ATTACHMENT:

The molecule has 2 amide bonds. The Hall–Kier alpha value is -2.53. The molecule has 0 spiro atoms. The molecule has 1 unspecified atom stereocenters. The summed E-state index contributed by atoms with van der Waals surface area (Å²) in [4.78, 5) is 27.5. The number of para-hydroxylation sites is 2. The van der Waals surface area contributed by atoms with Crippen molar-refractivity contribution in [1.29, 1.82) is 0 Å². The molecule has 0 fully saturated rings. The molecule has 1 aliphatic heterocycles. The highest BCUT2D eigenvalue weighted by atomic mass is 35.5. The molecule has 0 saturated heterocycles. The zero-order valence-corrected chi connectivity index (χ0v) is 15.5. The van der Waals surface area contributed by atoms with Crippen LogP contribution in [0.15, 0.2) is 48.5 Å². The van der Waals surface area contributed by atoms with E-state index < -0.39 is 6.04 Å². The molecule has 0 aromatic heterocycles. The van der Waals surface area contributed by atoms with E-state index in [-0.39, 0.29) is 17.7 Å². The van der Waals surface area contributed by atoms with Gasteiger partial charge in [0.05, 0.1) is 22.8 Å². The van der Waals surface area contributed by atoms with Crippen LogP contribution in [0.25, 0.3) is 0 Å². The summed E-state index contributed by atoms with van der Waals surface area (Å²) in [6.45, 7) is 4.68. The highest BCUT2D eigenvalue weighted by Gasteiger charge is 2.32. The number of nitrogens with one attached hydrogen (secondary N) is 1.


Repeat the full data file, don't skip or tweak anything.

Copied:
The molecule has 2 amide bonds. The Hall–Kier alpha value is -2.53. The molecule has 0 spiro atoms. The molecule has 1 unspecified atom stereocenters. The summed E-state index contributed by atoms with van der Waals surface area (Å²) in [4.78, 5) is 27.5. The number of para-hydroxylation sites is 2. The van der Waals surface area contributed by atoms with Crippen molar-refractivity contribution in [1.29, 1.82) is 0 Å². The molecule has 0 fully saturated rings. The molecule has 1 aliphatic heterocycles. The highest BCUT2D eigenvalue weighted by atomic mass is 35.5. The molecule has 0 saturated heterocycles. The zero-order valence-corrected chi connectivity index (χ0v) is 15.5. The van der Waals surface area contributed by atoms with Crippen LogP contribution in [0.15, 0.2) is 48.5 Å². The van der Waals surface area contributed by atoms with E-state index < -0.39 is 6.04 Å². The molecule has 0 aromatic heterocycles. The van der Waals surface area contributed by atoms with E-state index in [-0.39, 0.29) is 17.7 Å². The van der Waals surface area contributed by atoms with Gasteiger partial charge in [0.05, 0.1) is 22.8 Å². The van der Waals surface area contributed by atoms with Crippen LogP contribution in [0.25, 0.3) is 0 Å². The summed E-state index contributed by atoms with van der Waals surface area (Å²) in [6.45, 7) is 4.68. The highest BCUT2D eigenvalue weighted by Gasteiger charge is 2.32. The number of nitrogens with one attached hydrogen (secondary N) is 1.